Can You Find These 7 Critical Survival Items in the Dark?

Hunter Orange1

We've all done it…

You hear a sound in the middle of the night, leap out of bed ready to spring into action, only to stub your toe on a coffee table, or the edge of your bed. Then you spend the next several minutes cursing loudly and stumbling around…

Good job…

You are stealthy.

You are covert

You are a Ninja….

You either scared the intruder away with your cursing, or let them know exactly where you are.

I'm right there with you… I've done it plenty of times (heck I've done it in broad daylight…)

Most of the time that noise you heard is something simple; the cat knocked something over or a raccoon is trying his best to grab a midnight snack from your garbage can. But sometimes it is something much worse, sometimes you need to get up and get gone, or spring into action.

And in the middle of the night, even in your own home, the darkness can be disorienting…

Read this article from my friend Damian over at ReThinkSurvival, and make sure that, should you ever need to take action, you always know how to find these 7 critical survival items, even in the dark:

Darkness can be both an ally and your worst enemy, especially when you’re in a hurry. And, as life would have it, disasters tend to happen at night, in the dark, while you’re fast asleep, and without warning.

With this in mind I strongly suggest you have the following items nearby your bedside (somewhat in my order of importance) so that they can be easily found:

  1. Light source – obviously if it’s dark the first thing you’re probably going to want is to be able to see! There are a couple of options here but by far the best one is to keep a durable flashlight (I prefer Maglites) next to your bed. In fact, keep a flashlight next to every bed in the house. Put it wherever it is within arm’s reach and ensure it doesn’t get used but for emergency situations. If you prefer a different approach, you might consider a simple emergency night light that will not only light up if the power goes off (I have these in every bedroom as well) but also turn into a flashlight if you so desire. You could also use a simple tap light (tap to turn on) placed next to the bed if all you need is a small bit of area lighting to get your bearings.(Editors note: Click here to see my review on a fantastic tactical flashlight that you can pick up for under $4.00)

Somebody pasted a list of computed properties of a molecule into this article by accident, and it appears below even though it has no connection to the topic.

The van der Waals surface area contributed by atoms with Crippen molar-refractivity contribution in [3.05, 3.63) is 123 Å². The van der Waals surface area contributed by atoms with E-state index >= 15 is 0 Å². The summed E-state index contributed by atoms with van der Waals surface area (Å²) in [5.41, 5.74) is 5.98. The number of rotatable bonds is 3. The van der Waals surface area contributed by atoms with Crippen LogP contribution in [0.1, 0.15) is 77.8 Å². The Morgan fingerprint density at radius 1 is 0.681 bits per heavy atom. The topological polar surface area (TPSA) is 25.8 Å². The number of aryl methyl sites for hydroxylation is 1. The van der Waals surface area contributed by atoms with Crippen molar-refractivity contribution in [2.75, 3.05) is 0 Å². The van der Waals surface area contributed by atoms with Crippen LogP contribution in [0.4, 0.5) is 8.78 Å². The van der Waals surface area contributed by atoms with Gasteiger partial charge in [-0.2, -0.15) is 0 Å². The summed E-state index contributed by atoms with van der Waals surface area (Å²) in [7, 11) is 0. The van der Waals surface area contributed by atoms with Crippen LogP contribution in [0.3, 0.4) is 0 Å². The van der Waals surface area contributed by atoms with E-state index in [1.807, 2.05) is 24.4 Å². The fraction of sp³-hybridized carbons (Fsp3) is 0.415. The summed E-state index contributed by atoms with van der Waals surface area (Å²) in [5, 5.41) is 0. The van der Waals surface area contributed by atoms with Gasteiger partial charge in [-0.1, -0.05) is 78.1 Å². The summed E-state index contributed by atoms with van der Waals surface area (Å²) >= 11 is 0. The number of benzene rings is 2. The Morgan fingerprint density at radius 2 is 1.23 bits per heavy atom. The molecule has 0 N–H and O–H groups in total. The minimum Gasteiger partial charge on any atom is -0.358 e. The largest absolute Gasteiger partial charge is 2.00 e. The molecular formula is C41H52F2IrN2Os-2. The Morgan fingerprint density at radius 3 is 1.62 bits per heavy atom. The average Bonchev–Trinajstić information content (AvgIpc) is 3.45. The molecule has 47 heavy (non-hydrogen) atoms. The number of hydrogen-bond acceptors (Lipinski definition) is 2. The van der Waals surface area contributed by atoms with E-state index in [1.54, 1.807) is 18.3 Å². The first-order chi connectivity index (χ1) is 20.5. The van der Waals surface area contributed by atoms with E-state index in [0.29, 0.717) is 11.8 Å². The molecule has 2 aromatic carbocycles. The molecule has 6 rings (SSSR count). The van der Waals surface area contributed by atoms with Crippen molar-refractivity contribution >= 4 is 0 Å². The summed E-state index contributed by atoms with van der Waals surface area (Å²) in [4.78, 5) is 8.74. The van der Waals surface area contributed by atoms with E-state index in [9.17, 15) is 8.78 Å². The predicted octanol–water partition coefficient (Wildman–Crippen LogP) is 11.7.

2. Firearm – Your choice here, handgun, shotgun, or whatever. Certainly, if your concern is the defense of yourself and your family then it behooves you to have one or several within arms reach. Of course, I’ve mentioned why this isn’t the best of plans for people like me in the past but for most people it’s a good idea. You understand.
  3. Fire Extinguisher – I prefer to keep a fire extinguisher or two next to each bedside. While I have no intention of battling a fire without help from the fire department, I will try my best to deal with small “trash can” sized fires if I can. And, of course, I recognize the fact that I cannot and should not battle anything much larger and without an for sure escape path. If you’re at all unsure just get out and pray for the best. Which brings me to my next few points…